On the one hand, good. There’s not much point keeping a law on the books that’s been transparently flouted by most EU countries for years:

EU chief Ursula von der Leyen said on Wednesday that proposed new migration reforms would replace the so-called “Dublin Regulation”, which governs which member state handles a new arrival’s asylum claim.

“I can announce that we will abolish the Dublin Regulation and we will replace it with a new European migration governance system. It will have common structures on asylum and return and it will have a new strong solidarity mechanism,” van der Leyen told European lawmakers in Brussels.

Earlier, the EU Commission chief called for Europe to work together on migration during her maiden “State of the European Union” address.

“I expect all member states to step up too. Migration is a European challenge and all of Europe must do its part,” she said.

On the other hand, there’s conspicuously little detail about what the Dublin convention will be replaced with.

The idea behind Dublin is simple enough: If you are a refugee fleeing some war-torn hellhole, and you arrive in Europe, you must claim asylum in the first safe country that you arrive in.

The good news for Ireland, of course, is that we’re not in the direct path of any war-torn hellholes. So unless someone comes in on a direct flight from Nigeria and presents themselves to the authorities, there should be very few asylum seekers ending up in Ireland.

Doesn’t quite work like that, though, does it?

In reality, EU countries have been quietly shunting refugees along the line for years. And that’s understandable. Italy and Greece, which very much are in the firing line for people fleeing north Africa or the middle east, understandably feel that their fellow EU member states should shoulder some of the burden, and have no compunction about quietly encouraging refugees to reach their borders and advance into the rest of Europe.

The problem for the EU, of course, is that other member states have been getting annoyed about this – again, understandably – to the extent that they’ve been taking matters into their own hands. Hungary, for example, put up a giant wall along its borders to keep refugees out, on the basis that if they are in Greece, they’re a Greek problem. Legally, Hungary is right. But politically, the Greeks have a point, too.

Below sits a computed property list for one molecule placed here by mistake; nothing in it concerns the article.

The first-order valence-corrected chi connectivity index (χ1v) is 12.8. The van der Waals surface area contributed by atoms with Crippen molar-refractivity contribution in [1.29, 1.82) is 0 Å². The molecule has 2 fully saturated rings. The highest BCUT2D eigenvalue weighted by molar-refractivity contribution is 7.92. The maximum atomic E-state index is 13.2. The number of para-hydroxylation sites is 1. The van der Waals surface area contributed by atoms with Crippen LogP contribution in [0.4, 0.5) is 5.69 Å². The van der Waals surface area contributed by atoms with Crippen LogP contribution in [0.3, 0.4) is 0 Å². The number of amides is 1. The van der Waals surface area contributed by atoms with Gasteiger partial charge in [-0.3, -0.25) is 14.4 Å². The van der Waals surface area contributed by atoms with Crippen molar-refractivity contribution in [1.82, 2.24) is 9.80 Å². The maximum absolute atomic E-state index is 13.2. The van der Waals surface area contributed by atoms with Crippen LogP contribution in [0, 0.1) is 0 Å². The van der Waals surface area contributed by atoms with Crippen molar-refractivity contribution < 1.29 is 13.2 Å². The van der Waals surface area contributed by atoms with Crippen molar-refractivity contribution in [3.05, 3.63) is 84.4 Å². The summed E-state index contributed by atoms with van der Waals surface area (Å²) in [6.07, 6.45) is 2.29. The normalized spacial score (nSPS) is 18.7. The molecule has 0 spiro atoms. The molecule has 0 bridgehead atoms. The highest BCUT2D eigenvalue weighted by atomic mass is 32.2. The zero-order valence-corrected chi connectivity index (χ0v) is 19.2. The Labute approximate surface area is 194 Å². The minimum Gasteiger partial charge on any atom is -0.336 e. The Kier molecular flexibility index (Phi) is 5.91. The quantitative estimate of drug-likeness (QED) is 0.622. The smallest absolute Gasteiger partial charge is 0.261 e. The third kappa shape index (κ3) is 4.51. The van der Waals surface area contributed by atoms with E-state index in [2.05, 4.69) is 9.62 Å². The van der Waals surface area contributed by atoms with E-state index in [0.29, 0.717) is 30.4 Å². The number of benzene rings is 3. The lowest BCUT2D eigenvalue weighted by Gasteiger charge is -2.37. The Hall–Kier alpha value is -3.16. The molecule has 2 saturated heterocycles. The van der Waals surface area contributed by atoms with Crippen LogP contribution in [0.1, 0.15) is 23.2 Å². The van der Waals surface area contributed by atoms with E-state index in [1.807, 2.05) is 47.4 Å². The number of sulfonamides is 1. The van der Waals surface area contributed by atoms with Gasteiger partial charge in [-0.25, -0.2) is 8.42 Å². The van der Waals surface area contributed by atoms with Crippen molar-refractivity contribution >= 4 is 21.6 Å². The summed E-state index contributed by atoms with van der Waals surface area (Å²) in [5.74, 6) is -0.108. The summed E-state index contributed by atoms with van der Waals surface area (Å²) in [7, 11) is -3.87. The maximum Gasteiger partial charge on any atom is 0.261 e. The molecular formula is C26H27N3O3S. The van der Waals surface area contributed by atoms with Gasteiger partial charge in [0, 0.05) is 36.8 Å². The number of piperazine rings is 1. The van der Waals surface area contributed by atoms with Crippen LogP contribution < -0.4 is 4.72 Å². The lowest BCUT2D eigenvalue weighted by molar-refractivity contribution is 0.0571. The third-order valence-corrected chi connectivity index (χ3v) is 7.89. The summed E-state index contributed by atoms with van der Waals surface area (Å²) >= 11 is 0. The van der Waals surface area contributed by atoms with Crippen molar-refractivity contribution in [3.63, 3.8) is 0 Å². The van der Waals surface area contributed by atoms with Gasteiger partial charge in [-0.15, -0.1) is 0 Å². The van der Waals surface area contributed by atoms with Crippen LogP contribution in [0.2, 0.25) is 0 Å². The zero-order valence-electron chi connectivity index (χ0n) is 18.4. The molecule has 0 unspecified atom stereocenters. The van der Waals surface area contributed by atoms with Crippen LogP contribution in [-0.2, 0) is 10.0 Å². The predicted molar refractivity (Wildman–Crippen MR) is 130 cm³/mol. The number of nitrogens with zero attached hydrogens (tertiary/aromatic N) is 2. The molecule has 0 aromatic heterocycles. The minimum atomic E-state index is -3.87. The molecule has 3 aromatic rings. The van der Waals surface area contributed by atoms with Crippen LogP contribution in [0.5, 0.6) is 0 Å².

So what will they replace it with? They haven’t said, but the bit in bold above (which is my emphasis) is a good clue. All of Europe must do its part.

What that is likely to mean, in reality, is fewer refugees for Italy and Greece and more for, well, the likes of us.

The logical way to approach this would be to take the total number of refugees and apportion them out in binding quotas for each member state. That would be fair.

Of course, it will also cause a massive row, and massive political problems. For all the complaining we do about refugees here in Ireland, we accept a comparatively small number. If we have to start accepting our fair share of the European total, then there’ll be – not to put too fine a point on it – war.

This is something the Irish Government needs to be aware of, and involved in. The conversation about migration at EU level also needs to involve a discussion on deterrence. It’s neither illiberal, nor unfair, to say that our policy will be to turn away those who do not meet the criteria for asylum. And it’s not illiberal, or unfair, to enforce those criteria.

Europe is a haven for those fleeing oppression, we should say. But if you’re not fleeing oppression, go home and improve your own countries.

That would be the common sense approach. Which means, of course, that there’s not a chance of it happening. If Von Der Leyen proceeds as one might suspect she will, then immigration will become a much more salient issue in Ireland over the next decade.